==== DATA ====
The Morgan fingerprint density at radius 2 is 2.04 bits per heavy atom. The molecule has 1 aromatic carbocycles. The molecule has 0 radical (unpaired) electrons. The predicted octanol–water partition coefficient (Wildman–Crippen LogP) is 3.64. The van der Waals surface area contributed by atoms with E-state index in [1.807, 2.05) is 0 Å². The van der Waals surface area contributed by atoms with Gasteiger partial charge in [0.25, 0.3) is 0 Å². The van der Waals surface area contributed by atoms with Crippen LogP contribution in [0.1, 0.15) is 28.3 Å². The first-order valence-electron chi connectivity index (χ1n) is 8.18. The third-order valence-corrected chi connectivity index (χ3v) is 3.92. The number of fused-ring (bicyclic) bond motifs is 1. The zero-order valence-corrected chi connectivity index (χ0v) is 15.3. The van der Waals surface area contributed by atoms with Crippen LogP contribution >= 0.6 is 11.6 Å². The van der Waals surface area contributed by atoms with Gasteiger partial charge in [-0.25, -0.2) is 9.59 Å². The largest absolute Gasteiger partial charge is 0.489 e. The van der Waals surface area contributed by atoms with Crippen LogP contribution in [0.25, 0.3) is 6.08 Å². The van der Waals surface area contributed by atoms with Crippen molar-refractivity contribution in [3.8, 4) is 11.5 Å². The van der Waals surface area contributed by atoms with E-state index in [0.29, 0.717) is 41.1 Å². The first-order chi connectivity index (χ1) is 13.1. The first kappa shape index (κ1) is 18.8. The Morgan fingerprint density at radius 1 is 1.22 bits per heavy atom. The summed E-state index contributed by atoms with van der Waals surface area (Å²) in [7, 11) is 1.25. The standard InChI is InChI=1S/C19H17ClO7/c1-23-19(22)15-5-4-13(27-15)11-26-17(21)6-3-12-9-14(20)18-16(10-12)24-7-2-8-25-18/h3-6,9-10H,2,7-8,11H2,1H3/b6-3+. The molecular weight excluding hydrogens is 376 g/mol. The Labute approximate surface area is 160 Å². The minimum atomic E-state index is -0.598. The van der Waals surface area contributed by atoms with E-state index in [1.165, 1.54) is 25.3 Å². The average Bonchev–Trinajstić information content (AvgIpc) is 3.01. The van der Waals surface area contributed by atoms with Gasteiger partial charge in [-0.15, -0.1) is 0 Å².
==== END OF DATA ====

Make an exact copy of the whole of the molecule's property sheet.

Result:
The Morgan fingerprint density at radius 2 is 2.04 bits per heavy atom. The molecule has 1 aromatic carbocycles. The molecule has 0 radical (unpaired) electrons. The predicted octanol–water partition coefficient (Wildman–Crippen LogP) is 3.64. The van der Waals surface area contributed by atoms with E-state index in [1.807, 2.05) is 0 Å². The van der Waals surface area contributed by atoms with Gasteiger partial charge in [0.25, 0.3) is 0 Å². The van der Waals surface area contributed by atoms with Crippen LogP contribution in [0.1, 0.15) is 28.3 Å². The first-order valence-electron chi connectivity index (χ1n) is 8.18. The third-order valence-corrected chi connectivity index (χ3v) is 3.92. The number of fused-ring (bicyclic) bond motifs is 1. The zero-order valence-corrected chi connectivity index (χ0v) is 15.3. The van der Waals surface area contributed by atoms with Crippen LogP contribution >= 0.6 is 11.6 Å². The van der Waals surface area contributed by atoms with Gasteiger partial charge in [-0.25, -0.2) is 9.59 Å². The largest absolute Gasteiger partial charge is 0.489 e. The van der Waals surface area contributed by atoms with Crippen LogP contribution in [0.25, 0.3) is 6.08 Å². The van der Waals surface area contributed by atoms with Crippen molar-refractivity contribution in [3.8, 4) is 11.5 Å². The van der Waals surface area contributed by atoms with E-state index in [0.29, 0.717) is 41.1 Å². The first-order chi connectivity index (χ1) is 13.1. The first kappa shape index (κ1) is 18.8. The Morgan fingerprint density at radius 1 is 1.22 bits per heavy atom. The summed E-state index contributed by atoms with van der Waals surface area (Å²) in [7, 11) is 1.25. The standard InChI is InChI=1S/C19H17ClO7/c1-23-19(22)15-5-4-13(27-15)11-26-17(21)6-3-12-9-14(20)18-16(10-12)24-7-2-8-25-18/h3-6,9-10H,2,7-8,11H2,1H3/b6-3+. The molecular weight excluding hydrogens is 376 g/mol. The Labute approximate surface area is 160 Å². The minimum atomic E-state index is -0.598. The van der Waals surface area contributed by atoms with E-state index in [1.165, 1.54) is 25.3 Å². The average Bonchev–Trinajstić information content (AvgIpc) is 3.01. The van der Waals surface area contributed by atoms with Gasteiger partial charge in [-0.15, -0.1) is 0 Å².